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Study to Examine Pavements’ Effects on Fuel Use, Emissions

June 3, 2008

Civil engineering researchers at The University of Texas at Arlington have begun a two-year study of how different pavement surface materials relate to changes in vehicle fuel consumption and emissions.

Professors Sia Ardekani and Stefan Romanoschi are using a $120,000 grant from the Ready Mixed Concrete Research & Education Foundation to conduct the inquiry. “We’re going to determine how much fuel is expended to travel one mile on various pavements,” said Dr. Ardekani. “Our goal is to incorporate fuel consumption and emissions savings as part of the life-cycle cost analysis for evaluating various paving material alternatives.”

Engineers have generally only considered the initial construction costs associated with new roadways when designing them. “But, these days,” Dr. Ardekani continued, “we should also consider reducing energy consumption as well as greenhouse gases created over the 20-to-30-year typical lifespan of the pavement surface.”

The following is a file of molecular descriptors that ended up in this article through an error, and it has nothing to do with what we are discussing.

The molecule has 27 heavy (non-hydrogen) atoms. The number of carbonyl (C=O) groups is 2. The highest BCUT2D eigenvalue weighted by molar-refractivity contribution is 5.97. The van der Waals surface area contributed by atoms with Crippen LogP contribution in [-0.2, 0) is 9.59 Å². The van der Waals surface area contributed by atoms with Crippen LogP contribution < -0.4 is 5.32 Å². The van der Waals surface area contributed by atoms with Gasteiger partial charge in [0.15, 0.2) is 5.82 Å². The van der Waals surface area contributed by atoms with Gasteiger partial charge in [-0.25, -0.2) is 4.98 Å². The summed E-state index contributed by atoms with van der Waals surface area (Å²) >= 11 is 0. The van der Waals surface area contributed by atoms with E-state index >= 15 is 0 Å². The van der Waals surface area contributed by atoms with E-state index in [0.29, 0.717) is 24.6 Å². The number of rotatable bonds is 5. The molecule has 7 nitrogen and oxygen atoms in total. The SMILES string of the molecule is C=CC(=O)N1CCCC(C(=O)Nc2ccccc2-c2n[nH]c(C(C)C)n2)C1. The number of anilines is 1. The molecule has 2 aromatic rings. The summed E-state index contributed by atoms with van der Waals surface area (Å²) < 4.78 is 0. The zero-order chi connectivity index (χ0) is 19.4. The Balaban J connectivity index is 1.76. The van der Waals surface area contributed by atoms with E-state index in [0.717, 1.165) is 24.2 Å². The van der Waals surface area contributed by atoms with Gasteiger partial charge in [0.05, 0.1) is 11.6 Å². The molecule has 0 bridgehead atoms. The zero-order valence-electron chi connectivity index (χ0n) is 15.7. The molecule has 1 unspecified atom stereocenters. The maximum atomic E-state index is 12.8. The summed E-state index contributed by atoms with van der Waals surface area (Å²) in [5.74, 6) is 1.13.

Incremental improvements in energy consumption and emissions can have major implications. Transportation – car, truck, airplane, train – accounts for 50 percent of all the energy consumed daily in the United States. Fifty percent of that is consumed by cars in city traffic.

A van will be specially outfitted with sensors and instruments for the study. Drs. Ardekani and Romanoschi will be assisted by two graduate students and will be gathering their information on city streets under similar conditions.

This project will be especially challenging for the researchers. There are a huge number of factors to measure and consider – vehicle mass, tire pressure, fuel type and source, ambient temperature and humidity, wind direction and velocity, and pavement roughness and slope. Additional factors such as stop-and-go or constant velocities and wet-or-dry surface conditions will also be examined.

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